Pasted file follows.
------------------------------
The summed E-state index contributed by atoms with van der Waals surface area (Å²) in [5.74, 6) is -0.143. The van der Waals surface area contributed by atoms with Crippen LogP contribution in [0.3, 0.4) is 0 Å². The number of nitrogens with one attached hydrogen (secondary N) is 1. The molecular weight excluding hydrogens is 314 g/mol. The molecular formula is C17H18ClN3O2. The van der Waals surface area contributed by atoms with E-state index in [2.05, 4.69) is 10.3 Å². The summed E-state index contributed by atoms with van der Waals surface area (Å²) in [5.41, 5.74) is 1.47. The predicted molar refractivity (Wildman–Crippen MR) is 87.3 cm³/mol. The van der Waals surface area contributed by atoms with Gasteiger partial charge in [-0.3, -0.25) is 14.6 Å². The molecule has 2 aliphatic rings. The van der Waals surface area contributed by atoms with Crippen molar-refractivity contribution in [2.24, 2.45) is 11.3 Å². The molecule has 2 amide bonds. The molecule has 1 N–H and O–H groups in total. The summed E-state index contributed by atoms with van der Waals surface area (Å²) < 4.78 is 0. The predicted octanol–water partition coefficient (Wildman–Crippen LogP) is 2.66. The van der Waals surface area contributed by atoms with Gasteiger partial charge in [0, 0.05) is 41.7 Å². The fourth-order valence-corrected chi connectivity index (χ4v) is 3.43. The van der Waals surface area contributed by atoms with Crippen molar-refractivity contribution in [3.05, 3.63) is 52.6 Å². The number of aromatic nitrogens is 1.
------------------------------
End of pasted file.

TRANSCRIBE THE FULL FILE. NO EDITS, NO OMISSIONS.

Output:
The summed E-state index contributed by atoms with van der Waals surface area (Å²) in [5.74, 6) is -0.143. The van der Waals surface area contributed by atoms with Crippen LogP contribution in [0.3, 0.4) is 0 Å². The number of nitrogens with one attached hydrogen (secondary N) is 1. The molecular weight excluding hydrogens is 314 g/mol. The molecular formula is C17H18ClN3O2. The van der Waals surface area contributed by atoms with E-state index in [2.05, 4.69) is 10.3 Å². The summed E-state index contributed by atoms with van der Waals surface area (Å²) in [5.41, 5.74) is 1.47. The predicted molar refractivity (Wildman–Crippen MR) is 87.3 cm³/mol. The van der Waals surface area contributed by atoms with Gasteiger partial charge in [-0.3, -0.25) is 14.6 Å². The molecule has 2 aliphatic rings. The van der Waals surface area contributed by atoms with Crippen molar-refractivity contribution in [2.24, 2.45) is 11.3 Å². The molecule has 2 amide bonds. The molecule has 1 N–H and O–H groups in total. The summed E-state index contributed by atoms with van der Waals surface area (Å²) < 4.78 is 0. The predicted octanol–water partition coefficient (Wildman–Crippen LogP) is 2.66. The van der Waals surface area contributed by atoms with Gasteiger partial charge in [0, 0.05) is 41.7 Å². The fourth-order valence-corrected chi connectivity index (χ4v) is 3.43. The van der Waals surface area contributed by atoms with Crippen molar-refractivity contribution in [3.05, 3.63) is 52.6 Å². The number of aromatic nitrogens is 1.